What types of wildlife might I see at Ontario Parks?

If you’re new to Ontario Parks, you might be a little nervous about the animals that call our parks home.

Many of us live in cities or suburbs, with little interaction with wildlife, so we don’t know how to react or behave. We want your parks experience to be fun and safe, both for you and for the wildlife that live here.

Today, let’s talk about:

  • the types of critters you might encounter at Ontario Parks
  • some simple tips to prevent negative wildlife interactions

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Why is that a rule?

Excessive noise. Transporting firewood. Have you ever wondered why certain rules exist?

Thought, research, and science go into the laws and policies that cover provincial parks and conservation reserves. And it helps to understand the rationale.

Today, we’re sharing the logic behind a few of the rules our visitors ask us about most frequently:

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10 signs of spring at Ontario Parks

Spring has sprung at Ontario Parks!

The sun is out, the birds are chirping, and the days of snow and sleet are (hopefully!) behind us. As the snow melts, enjoy the sensory delights of spring in our provincial parks as we see and hear signs of warm weather to come.

You know it’s spring in Ontario Parks when…

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Who makes the Ontario Parks all-star wildlife hockey team?

Today’s article was written by Connor Oke, Ontario Parks’ marketing intern.

Canadians know that among the many things that make our country awesome, two things stand out: our vast expanses of beautiful, untouched wilderness…

…and our passion for hockey.

So why not both at the same time?

As hockey season grinds on, we did some scouting of our own. Here are the critters and creatures we’ve selected for the Ontario Parks All-Star Hockey Team!

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The scavenger hunt for survival

Today’s post comes from Anna Scuhr, a naturalist with Lake Superior Provincial Park

The arrival of snow and ice transforms the rugged landscape of Lake Superior Provincial Park into a stunningly beautiful, albeit unforgiving place to live.

As temperatures drop, the park can accumulate up to six feet of snow in the interior. The snow makes just about every aspect of an animal’s life more challenging.

Northern winters are a true test of an animal’s fitness. Let’s look at how they adapt to survive long, harsh winters.

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How 6 species at Ontario Parks survive the winter

Today’s post was written by Connor Oke, a marketing intern at Ontario Parks, using information provided by Mark Read, a senior Discovery ranger at Murphys Point Provincial Park.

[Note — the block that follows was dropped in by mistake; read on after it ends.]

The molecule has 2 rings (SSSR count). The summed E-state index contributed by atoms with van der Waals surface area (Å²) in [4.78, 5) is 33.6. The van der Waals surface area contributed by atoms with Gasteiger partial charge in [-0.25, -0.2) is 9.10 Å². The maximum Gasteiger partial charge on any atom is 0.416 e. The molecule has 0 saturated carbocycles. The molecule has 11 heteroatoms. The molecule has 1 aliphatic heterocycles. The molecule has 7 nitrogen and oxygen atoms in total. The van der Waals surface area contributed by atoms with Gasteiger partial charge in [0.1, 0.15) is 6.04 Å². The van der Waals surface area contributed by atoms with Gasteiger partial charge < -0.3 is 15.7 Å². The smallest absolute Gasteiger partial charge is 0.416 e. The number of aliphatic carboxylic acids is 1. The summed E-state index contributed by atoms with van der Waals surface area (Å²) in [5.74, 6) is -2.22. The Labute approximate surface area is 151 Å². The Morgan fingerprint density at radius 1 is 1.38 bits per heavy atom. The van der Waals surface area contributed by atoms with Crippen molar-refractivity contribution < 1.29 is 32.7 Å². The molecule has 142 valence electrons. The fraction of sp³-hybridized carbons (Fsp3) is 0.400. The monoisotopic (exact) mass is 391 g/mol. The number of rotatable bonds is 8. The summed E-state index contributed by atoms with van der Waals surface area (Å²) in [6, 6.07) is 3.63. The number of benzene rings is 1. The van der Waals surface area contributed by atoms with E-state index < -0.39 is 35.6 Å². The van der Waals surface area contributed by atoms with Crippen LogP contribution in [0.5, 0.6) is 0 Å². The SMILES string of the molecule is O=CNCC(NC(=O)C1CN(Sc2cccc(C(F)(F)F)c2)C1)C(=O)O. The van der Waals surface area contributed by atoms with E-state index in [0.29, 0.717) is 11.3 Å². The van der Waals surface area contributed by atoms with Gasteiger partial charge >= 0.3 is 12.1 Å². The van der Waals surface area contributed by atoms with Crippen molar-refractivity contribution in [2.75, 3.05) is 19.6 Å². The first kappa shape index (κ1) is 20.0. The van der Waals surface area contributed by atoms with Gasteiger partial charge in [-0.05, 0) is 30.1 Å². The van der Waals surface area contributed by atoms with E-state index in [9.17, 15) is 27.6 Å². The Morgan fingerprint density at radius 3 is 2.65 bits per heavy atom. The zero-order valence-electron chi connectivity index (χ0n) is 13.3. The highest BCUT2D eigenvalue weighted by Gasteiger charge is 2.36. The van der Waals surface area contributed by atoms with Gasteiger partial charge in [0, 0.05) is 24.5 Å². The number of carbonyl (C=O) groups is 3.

If Canada is known for one thing, it’s for our long, cold winters.

Wild animals rely on evolution and natural adaptations to survive until spring. The strategies they’ve developed are varied and, simply, incredible.

Here are six species, sporting six different ways Ontario Parks’ wildlife makes it through the winter:

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Spot the fall migrators

The signs of spring always grab our attention.

We’re excited by the arrival of the familiar birds, butterflies, and fish that we see each summer. Perhaps it’s simply because we yearn for the end of winter. Or maybe it’s the feeling that a good friend has returned from a long vacation down south.

What we neglect to notice sometimes though, is the beauty of their departure.

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Can we bring painted rocks to the park?

Art and nature go together like columbine flowers and hummingbird tongues.

Indigenous artists express their relationship to land through art; Canada’s Group of Seven found inspiration in several Ontario Parks; parks offer residency programs, and our park visitors find many artistic ways to capture their memories. We love it when visitors share their artistic creations with us.

However, a new trend is starting to cause problems province-wide: the painted rock.

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The cat and the Mudbug: a guide to using iNaturalist

Cellphones have changed our lives in many ways. It seems like there’s an app available to cater to our every need, from baking to banking and all things in between.

In Ontario Parks, we generally encourage green time over screen time, however there’s one app we believe every visitor should have on their phone.

Continue reading The cat and the Mudbug: a guide to using iNaturalist